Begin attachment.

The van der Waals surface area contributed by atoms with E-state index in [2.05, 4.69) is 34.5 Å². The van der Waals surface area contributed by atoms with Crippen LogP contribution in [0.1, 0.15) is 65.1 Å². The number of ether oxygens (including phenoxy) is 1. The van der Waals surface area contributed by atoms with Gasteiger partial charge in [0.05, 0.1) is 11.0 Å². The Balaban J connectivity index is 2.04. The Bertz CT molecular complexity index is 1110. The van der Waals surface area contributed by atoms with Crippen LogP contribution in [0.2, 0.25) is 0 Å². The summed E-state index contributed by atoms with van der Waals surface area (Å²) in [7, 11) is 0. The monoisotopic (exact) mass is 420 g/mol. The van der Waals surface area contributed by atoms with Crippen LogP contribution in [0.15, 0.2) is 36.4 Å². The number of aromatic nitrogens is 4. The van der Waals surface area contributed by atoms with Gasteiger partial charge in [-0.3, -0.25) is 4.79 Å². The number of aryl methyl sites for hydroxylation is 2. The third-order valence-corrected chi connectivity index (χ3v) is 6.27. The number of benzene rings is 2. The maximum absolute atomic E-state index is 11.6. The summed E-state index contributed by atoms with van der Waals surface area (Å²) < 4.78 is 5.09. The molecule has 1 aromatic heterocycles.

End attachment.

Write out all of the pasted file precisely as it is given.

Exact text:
The van der Waals surface area contributed by atoms with E-state index in [2.05, 4.69) is 34.5 Å². The van der Waals surface area contributed by atoms with Crippen LogP contribution in [0.1, 0.15) is 65.1 Å². The number of ether oxygens (including phenoxy) is 1. The van der Waals surface area contributed by atoms with Gasteiger partial charge in [0.05, 0.1) is 11.0 Å². The Balaban J connectivity index is 2.04. The Bertz CT molecular complexity index is 1110. The van der Waals surface area contributed by atoms with Crippen LogP contribution in [0.2, 0.25) is 0 Å². The summed E-state index contributed by atoms with van der Waals surface area (Å²) in [7, 11) is 0. The monoisotopic (exact) mass is 420 g/mol. The van der Waals surface area contributed by atoms with Crippen LogP contribution in [0.15, 0.2) is 36.4 Å². The number of aromatic nitrogens is 4. The van der Waals surface area contributed by atoms with Gasteiger partial charge in [-0.3, -0.25) is 4.79 Å². The number of aryl methyl sites for hydroxylation is 2. The third-order valence-corrected chi connectivity index (χ3v) is 6.27. The number of benzene rings is 2. The maximum absolute atomic E-state index is 11.6. The summed E-state index contributed by atoms with van der Waals surface area (Å²) < 4.78 is 5.09. The molecule has 1 aromatic heterocycles.